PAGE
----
When it comes to recruiting passive candidates, those pull factors need to be ever so slightly stronger. While a bigger pay packet might be the main draw, don’t overlook the importance of providing employees with a good work/life balance and creating a strong company culture.


5 Comments on “The Truth About What Passive Candidates Really Want

  1. So passive candidates want money and not to work what’s now the typical 80 hour week? That’s nice, and only what every recruiter without their head rammed firmly up their posterior knew already. Those are also the two things most companies steadfastly refuse to offer: decent pay and reasonable hours.

    Welcome,, to the disconnect between candidates/employees and employers that the rest of the world has been aware of for the last several decades.

  2. Ron – Although I appreciate the LinkedIn Survey, I believe that your article skews the truth and ultimately influences a recruiter to sell what they have and not what the candidate wants. Based on the survey and your article it seems you are suggesting that recruiters and companies focus on these three areas. What happens if the candidate has other desires? wants? needs?

    We need to stop recruiting by selling what we think a candidate wants, and actually find out what the individual candidate really wants/needs. The art of recruiting is about finding a real need and addressing those needs and not making assumptions about what they want. The used car sales approach of selling what you have is dead. Throw these surveys out and develop a real relationship with candidates to uncover their individual, specific needs.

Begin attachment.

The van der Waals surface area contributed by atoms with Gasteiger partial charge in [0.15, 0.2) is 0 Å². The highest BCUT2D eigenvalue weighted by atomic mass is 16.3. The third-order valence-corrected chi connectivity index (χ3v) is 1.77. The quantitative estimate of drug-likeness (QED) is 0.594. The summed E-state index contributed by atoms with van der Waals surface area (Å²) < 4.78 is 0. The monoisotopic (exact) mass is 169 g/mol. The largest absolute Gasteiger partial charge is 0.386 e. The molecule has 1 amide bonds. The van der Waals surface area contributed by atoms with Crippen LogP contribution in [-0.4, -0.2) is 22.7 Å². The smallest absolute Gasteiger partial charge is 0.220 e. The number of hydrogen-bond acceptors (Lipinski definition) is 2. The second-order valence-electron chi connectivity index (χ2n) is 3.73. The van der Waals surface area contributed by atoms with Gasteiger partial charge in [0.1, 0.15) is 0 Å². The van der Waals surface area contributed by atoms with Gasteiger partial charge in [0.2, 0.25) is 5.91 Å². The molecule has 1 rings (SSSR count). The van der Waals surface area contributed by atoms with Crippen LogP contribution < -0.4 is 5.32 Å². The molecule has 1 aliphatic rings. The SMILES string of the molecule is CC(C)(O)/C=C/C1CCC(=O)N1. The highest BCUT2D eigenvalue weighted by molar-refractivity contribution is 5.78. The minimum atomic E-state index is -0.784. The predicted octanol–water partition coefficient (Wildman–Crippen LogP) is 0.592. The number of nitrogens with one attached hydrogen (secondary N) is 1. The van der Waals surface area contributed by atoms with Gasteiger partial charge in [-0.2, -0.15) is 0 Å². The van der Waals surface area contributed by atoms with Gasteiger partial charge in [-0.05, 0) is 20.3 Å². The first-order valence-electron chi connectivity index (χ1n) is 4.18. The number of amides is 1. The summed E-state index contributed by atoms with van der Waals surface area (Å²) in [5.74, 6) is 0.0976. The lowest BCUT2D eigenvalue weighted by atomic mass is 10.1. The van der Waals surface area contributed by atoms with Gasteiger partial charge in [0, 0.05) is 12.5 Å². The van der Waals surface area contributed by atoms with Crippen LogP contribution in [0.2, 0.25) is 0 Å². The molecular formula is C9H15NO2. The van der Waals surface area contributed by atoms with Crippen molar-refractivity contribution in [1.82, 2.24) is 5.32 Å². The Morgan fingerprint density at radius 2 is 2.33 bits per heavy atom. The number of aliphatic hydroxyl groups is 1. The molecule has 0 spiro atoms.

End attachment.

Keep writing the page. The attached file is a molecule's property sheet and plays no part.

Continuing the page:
1. Might also depend on age/where you are in life. You might have seen the press release headline today: “Futurestep survey finds compensation one of the least important factors for recruiting millennial talent.”

      1. Agreed Todd. In my experience the pendulum swings from one side to the other based on who is doing the survey and who is being surveyed. These surveys do not mean much when dealing with a specific candidate!

        1. It also swings based on how the survey is done, what questions are asked, etc. So, much as I like this survey, it’s essentially useless.

          I any event, until I see people tearing up their paychecks or giving away their incomes to a great extent, I will never believe money is anything but the top priority of all people, unless they can get comparable salary along with other things they desire. Real life means opportunity cost, I wonder how much salary would matter if, instead of a survey, people were given the choice of their current job or their dream job, but the latter comes with a salary that would only afford them a studio apartment or a room in a crappy neighborhood, and barely any discretionary income.

          The problem isn’t people’s differing desires and priorities, it’s the fact that recruiting ‘thought leaders’ and other such people continually try to deprioritize money and substitute intangibles that don’t pay bills, and which most companies simply don’t even offer, so they can’t substitute those things for money; they don’t have them. Most companies are ‘commodity’ companies, not top tier EOCs like Google. Commodity companies compete on price. No one is buying a Kia because they are passionate about it or the fulfillment it brings them from the driving experience, it’s what they can afford and decent value for the price.